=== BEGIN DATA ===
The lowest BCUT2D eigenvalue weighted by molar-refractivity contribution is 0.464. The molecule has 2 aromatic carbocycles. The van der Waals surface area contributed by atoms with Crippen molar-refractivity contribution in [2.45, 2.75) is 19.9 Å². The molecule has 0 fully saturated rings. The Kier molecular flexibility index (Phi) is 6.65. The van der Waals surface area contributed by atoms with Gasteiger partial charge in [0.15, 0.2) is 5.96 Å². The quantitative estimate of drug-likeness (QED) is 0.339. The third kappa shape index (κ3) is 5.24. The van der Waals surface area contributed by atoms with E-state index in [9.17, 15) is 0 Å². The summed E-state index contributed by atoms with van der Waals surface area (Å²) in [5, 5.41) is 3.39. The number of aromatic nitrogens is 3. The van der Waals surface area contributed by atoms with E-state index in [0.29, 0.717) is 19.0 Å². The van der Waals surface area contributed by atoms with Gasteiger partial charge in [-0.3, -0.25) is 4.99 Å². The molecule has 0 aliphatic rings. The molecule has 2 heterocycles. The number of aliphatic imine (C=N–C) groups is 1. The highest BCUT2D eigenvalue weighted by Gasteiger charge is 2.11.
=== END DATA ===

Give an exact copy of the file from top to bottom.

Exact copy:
The lowest BCUT2D eigenvalue weighted by molar-refractivity contribution is 0.464. The molecule has 2 aromatic carbocycles. The van der Waals surface area contributed by atoms with Crippen molar-refractivity contribution in [2.45, 2.75) is 19.9 Å². The molecule has 0 fully saturated rings. The Kier molecular flexibility index (Phi) is 6.65. The van der Waals surface area contributed by atoms with Gasteiger partial charge in [0.15, 0.2) is 5.96 Å². The quantitative estimate of drug-likeness (QED) is 0.339. The third kappa shape index (κ3) is 5.24. The van der Waals surface area contributed by atoms with E-state index in [9.17, 15) is 0 Å². The summed E-state index contributed by atoms with van der Waals surface area (Å²) in [5, 5.41) is 3.39. The number of aromatic nitrogens is 3. The van der Waals surface area contributed by atoms with E-state index in [0.29, 0.717) is 19.0 Å². The van der Waals surface area contributed by atoms with Gasteiger partial charge in [-0.3, -0.25) is 4.99 Å². The molecule has 0 aliphatic rings. The molecule has 2 heterocycles. The number of aliphatic imine (C=N–C) groups is 1. The highest BCUT2D eigenvalue weighted by Gasteiger charge is 2.11.